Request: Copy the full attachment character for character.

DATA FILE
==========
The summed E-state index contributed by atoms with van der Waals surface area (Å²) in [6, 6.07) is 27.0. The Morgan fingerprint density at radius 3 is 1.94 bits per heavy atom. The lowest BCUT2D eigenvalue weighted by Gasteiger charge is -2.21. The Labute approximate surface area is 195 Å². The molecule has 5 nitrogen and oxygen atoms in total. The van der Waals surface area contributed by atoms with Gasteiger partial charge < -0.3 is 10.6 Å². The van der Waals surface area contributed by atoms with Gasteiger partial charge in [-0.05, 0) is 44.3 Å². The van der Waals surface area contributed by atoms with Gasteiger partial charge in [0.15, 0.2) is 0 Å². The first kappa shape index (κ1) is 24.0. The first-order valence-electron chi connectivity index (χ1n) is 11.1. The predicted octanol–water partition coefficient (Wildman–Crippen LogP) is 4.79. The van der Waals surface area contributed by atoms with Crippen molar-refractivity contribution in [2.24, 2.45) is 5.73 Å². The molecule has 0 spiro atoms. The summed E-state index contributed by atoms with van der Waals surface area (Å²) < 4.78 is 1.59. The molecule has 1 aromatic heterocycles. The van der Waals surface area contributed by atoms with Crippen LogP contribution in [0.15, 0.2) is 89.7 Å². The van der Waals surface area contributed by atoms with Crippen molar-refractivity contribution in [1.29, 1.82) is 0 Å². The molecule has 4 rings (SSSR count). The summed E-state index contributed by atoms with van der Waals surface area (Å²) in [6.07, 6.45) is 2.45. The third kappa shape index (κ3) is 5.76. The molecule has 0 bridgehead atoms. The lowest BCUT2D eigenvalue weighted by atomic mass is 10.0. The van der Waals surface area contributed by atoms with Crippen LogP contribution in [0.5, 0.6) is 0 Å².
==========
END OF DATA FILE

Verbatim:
The summed E-state index contributed by atoms with van der Waals surface area (Å²) in [6, 6.07) is 27.0. The Morgan fingerprint density at radius 3 is 1.94 bits per heavy atom. The lowest BCUT2D eigenvalue weighted by Gasteiger charge is -2.21. The Labute approximate surface area is 195 Å². The molecule has 5 nitrogen and oxygen atoms in total. The van der Waals surface area contributed by atoms with Gasteiger partial charge < -0.3 is 10.6 Å². The van der Waals surface area contributed by atoms with Gasteiger partial charge in [-0.05, 0) is 44.3 Å². The van der Waals surface area contributed by atoms with Gasteiger partial charge in [0.15, 0.2) is 0 Å². The first kappa shape index (κ1) is 24.0. The first-order valence-electron chi connectivity index (χ1n) is 11.1. The predicted octanol–water partition coefficient (Wildman–Crippen LogP) is 4.79. The van der Waals surface area contributed by atoms with Crippen molar-refractivity contribution in [2.24, 2.45) is 5.73 Å². The molecule has 0 spiro atoms. The summed E-state index contributed by atoms with van der Waals surface area (Å²) < 4.78 is 1.59. The molecule has 1 aromatic heterocycles. The van der Waals surface area contributed by atoms with Crippen LogP contribution in [0.15, 0.2) is 89.7 Å². The van der Waals surface area contributed by atoms with Crippen molar-refractivity contribution in [1.29, 1.82) is 0 Å². The molecule has 4 rings (SSSR count). The summed E-state index contributed by atoms with van der Waals surface area (Å²) in [6.07, 6.45) is 2.45. The third kappa shape index (κ3) is 5.76. The molecule has 0 bridgehead atoms. The lowest BCUT2D eigenvalue weighted by atomic mass is 10.0. The van der Waals surface area contributed by atoms with Crippen LogP contribution in [0.5, 0.6) is 0 Å².